is Yahoo Life’s well-being series in which experts, influencers and celebrities share their approaches to wellness and mental health, from self-care rituals to setting healthy boundaries to the mantras that keep them afloat.
For actress/comedian D’Arcy Carden (The Good Place), the best part of post-pandemic life isn’t just the new projects on her horizon (like the League of Their Own remake she’s starring in) — it’s seeing friends and family again and getting to travel. The little things in life mean a lot to Carden, who’s currently working in partnership with Golden Road Brewing to fulfill vacation wishes for travelers in light of all the cancelled trips in 2020. Her new parody tourism campaign to “Mango County” encourages people to find and visit their utopia state-of-mind after a hard year, whether by taking a much-needed vacation or simply spending a day outdoors with friends.
We caught up with Carden from her home in Los Angeles about the Pilates oasis she created there, plus post-pandemic travels, the power of taking deep breaths and how she finds her own relaxed state of mind.
Now that we’re collectively getting back to normal (whatever that may mean to you), what’re you most excited for? Seeing family?
Yes! [I was recently] in Palm Springs with my family and we had a real unmasked weekend. We hung out, we went in the pool — it was so wonderful. That’s what I want to do every weekend for the entire summer: just see friends and family and take little day trips and make up for lost time.
How do you kick back and relax if a “real” vacation isn't on tap?
Here's the thing: I don't have a pool in my backyard but I absolutely have a kiddie pool in my backyard [laughs]. It's just about making the best out of whatever situation you’re in… and doing the thing you’ve been missing out on so much over the past year — like getting dinner with friends!
These days, what’s bringing you joy?
Having dinner outdoors! Every little thing like that truly feels euphoric. Having dinner in an outdoor area with friends can bring tears to your eyes!
Did you create any new self-care rituals during quarantine?
Fitness at home became a big thing, and I created a little Pilates oasis for myself [at home]. Now that the world is open, I’ve taken what I enjoyed about that time, which was taking time for myself and trying to make my brain and body feel good at a time when just about nothing felt good. So, yeah, I have my little Pilates oasis corner in my house.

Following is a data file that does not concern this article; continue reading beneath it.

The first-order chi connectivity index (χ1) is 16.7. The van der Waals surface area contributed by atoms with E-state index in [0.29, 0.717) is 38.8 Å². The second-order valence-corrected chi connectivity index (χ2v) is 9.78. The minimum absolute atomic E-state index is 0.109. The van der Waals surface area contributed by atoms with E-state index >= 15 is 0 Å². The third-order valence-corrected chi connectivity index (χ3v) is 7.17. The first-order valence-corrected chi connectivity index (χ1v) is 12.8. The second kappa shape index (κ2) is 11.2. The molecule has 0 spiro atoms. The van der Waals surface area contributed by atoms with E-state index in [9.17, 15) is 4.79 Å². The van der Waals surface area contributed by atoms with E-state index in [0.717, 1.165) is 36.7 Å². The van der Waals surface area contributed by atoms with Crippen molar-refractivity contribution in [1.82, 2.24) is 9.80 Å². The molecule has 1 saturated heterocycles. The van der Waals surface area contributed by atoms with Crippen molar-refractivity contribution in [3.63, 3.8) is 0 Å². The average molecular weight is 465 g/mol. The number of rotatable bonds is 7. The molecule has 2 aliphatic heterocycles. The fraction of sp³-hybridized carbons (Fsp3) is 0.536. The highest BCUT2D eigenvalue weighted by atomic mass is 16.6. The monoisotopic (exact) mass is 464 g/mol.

On Broad City you played a spin instructor and we just witnessed a big Peloton boom. Are there any wellness trends that you’re over or think are overrated?
If it makes you feel better, who am I to judge it? Someone could roll their eyes at my Sunday ritual of wearing a sheet mask and taking a bath — and that’s fine!
What stresses you out?
I am a huge procrastinator, so I am usually stressed out by my own doing. Waiting too long to get to a project or getting something done for work at the last possible minute. It's something I'm constantly trying to improve, and occasionally I will find little tricks to help me with this — but I always fall back into my procrastinate-y ways.
What’s your mantra for life?
Kelly Clarkson said it best: "What doesn't kill you makes you stronger." And I know this is a little dark for a life mantra, but it's really the idea that there is so much to learn from the hard times or the bad times. Some of my biggest life lessons have come from the lowest points in my life.
What’s the best advice you’ve ever been given?
I had a big scary audition when I was about 20, and my dad told me to take three deep belly breaths right before I walked into the room. It's something that has really stuck with me. It's not just the physical act of taking three deep breaths — it's about slowing things down, taking my time, preparing myself, making something happen on my timeline and not someone else's. It's a small, quiet physical act that helps me with confidence and having agency in my own life.
What do you look to for wellness inspiration?
There is no way to [approach wellness] other than listening to your brain and body. I find that doing things with friends is helpful and this past year, there were workarounds: My sisters and I did Zoom Pilates! [laughs] I try to just do what feels good [for my brain and body] and for me, community is so important. That's one of the things I was missing out on and I had to find new ways to find it. Health and wellness tends to be wrapped up in the pressure of what other people are doing, but it’s really about finding what makes you feel better. To me, it's about community — friendship, laughing, being with loved ones or your dogs.
This interview has been edited for clarity and length.
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